Cookson, 15 09 1911 2

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15 September 1911

(full text transcription)




THE STORY OF THE STORM BIRD continued "He gave his name as Fitzgerald, and I, asking him to be seated, waited for him to begin. He apparently found some difficulty in making a start with his business, but after beating about the bush for a little and talking of various topics of the day he said:- "

'I believe this ship is very, very fast, and it's also well armed?'

" 'Yes,' I replied. I could see there was something coming, and therefore played a waiting game, though by rights I should have brought him to the point long before.

"'I am told I can trust you,' he continued, now looking me straight in the face, and I believe it; nevertheless, I wish you to keep what I have to say private. I have some friends who whish to leave this country, and the sooner the better. There are about six of them, and I want them got away quietly and safe. They are at present in the southwest of the colony- it matter not where. Do you think you could arrange to pick them up somewhere on the south coast and convey them to a safe place?'

"I thought for a few minutes," explained the narrator, "though it did not take me two seconds to tumble to the nature of the proposition. The pros and cons of such an adventure quickly marshalled themselves in my mind, and the 'cons' seemed rather a bigger army than the 'pros.' From the secrecy, the number, and the expression 'the south-west of the colony.' I 'dropped' to the fact that the friends of my visitor must be the Kellys. My youth, however, my natural love of adventure and gain, and perhaps some modicum of my sympathy for the hunted-though not for their crimes -prevailed. Perhaps at this date I flatter myself in this. Cynics may say that it was merely cupidity, the longing for a good deal. However it be, I determined to assent on conditions and at a price. Nothing was said for about five minutes, during which the ticking of the ship's chronometer and the gentle lapping of the water outside the porthole only served to accentuate the silence. Fitzgerald all the while never look his dark black eyes from me for a second, and though I had hoped my countenance was expressionless he seemed to read my thoughts and know my decision. At length he spoke.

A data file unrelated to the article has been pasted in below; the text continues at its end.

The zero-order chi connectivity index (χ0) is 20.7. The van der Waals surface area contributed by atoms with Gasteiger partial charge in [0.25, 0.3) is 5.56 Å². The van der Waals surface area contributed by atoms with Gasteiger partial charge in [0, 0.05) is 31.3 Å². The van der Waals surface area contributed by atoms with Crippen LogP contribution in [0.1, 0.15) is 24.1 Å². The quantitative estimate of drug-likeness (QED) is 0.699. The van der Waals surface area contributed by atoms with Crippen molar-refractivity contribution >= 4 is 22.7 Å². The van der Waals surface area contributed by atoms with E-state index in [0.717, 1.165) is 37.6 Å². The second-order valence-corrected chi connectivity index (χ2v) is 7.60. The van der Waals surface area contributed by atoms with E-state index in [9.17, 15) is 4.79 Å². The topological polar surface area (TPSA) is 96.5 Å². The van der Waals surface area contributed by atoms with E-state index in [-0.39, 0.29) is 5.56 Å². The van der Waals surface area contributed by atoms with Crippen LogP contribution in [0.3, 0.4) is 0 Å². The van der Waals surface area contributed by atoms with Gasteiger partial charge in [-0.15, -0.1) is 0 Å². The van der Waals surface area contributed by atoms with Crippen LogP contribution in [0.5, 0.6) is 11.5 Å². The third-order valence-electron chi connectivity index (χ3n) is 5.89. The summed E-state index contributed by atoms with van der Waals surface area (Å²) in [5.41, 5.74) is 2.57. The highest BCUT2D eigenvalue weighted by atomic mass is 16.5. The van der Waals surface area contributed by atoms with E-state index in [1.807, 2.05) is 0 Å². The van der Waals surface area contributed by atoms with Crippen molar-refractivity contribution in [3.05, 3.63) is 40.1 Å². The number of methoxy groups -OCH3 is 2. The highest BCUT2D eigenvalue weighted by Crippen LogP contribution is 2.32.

"'And the terms? What are they?"

"'One thousand pounds in gold brought on board at the meeting place to be arranged, and all arms of your friends to be delivered up to me before they come over the side. The arms will be delivered to them again at whatever spot I may land them.'

"He did not seem at all surprised at my price. He simply listened attentively. Looking at him solemnly and with meaning, I said "

'I have an idea, Fitzgerald, who your friends are - but we wont say any more.'

"'I understand,' he said slowly. Then added, 'I understand; you understand; I trust you.'

"'There was a long pause.

"'He then quietly and clearly pointed out that before fixing up he would have to consult his friends. The sum was large, but might be raised. He did not know as yet. That day was Monday. He would sail to Sydney, thence go overland via Goulburn, and send me a telegram on Thursday if it could be done." 'I waited until Saturday, and as no word came. I could wait no longer, so, repairs now having been effected, I hoisted sail and made for Maryborough, nor have I seen or heard of the dark-eyed Celtic stranger from that day to this, though as my vessel was well known he would have had no difficulty, had he so desired, in communicating with me."

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the previous day / next day . . . BW Cookson in the Sydney Sun index